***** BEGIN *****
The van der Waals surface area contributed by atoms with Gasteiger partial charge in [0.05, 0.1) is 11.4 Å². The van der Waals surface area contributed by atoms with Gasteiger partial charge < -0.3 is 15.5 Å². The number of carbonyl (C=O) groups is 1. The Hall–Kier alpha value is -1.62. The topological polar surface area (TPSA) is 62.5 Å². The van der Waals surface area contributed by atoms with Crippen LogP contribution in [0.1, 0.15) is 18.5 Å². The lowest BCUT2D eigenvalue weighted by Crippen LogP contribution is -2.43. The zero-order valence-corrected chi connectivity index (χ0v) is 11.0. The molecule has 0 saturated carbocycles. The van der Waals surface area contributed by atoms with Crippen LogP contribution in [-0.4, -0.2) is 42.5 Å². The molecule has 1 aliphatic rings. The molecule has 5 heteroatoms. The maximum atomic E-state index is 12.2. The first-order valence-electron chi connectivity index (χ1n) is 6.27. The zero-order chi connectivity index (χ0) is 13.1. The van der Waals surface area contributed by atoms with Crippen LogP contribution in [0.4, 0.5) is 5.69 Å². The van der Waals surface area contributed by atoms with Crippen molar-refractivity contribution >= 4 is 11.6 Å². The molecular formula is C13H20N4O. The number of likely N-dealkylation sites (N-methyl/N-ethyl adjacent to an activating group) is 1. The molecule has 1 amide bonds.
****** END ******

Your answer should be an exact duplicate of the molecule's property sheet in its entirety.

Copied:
The van der Waals surface area contributed by atoms with Gasteiger partial charge in [0.05, 0.1) is 11.4 Å². The van der Waals surface area contributed by atoms with Gasteiger partial charge < -0.3 is 15.5 Å². The number of carbonyl (C=O) groups is 1. The Hall–Kier alpha value is -1.62. The topological polar surface area (TPSA) is 62.5 Å². The van der Waals surface area contributed by atoms with Crippen LogP contribution in [0.1, 0.15) is 18.5 Å². The lowest BCUT2D eigenvalue weighted by Crippen LogP contribution is -2.43. The zero-order valence-corrected chi connectivity index (χ0v) is 11.0. The molecule has 0 saturated carbocycles. The van der Waals surface area contributed by atoms with Crippen LogP contribution in [-0.4, -0.2) is 42.5 Å². The molecule has 1 aliphatic rings. The molecule has 5 heteroatoms. The maximum atomic E-state index is 12.2. The first-order valence-electron chi connectivity index (χ1n) is 6.27. The zero-order chi connectivity index (χ0) is 13.1. The van der Waals surface area contributed by atoms with Crippen LogP contribution in [0.4, 0.5) is 5.69 Å². The van der Waals surface area contributed by atoms with Crippen molar-refractivity contribution >= 4 is 11.6 Å². The molecular formula is C13H20N4O. The number of likely N-dealkylation sites (N-methyl/N-ethyl adjacent to an activating group) is 1. The molecule has 1 amide bonds.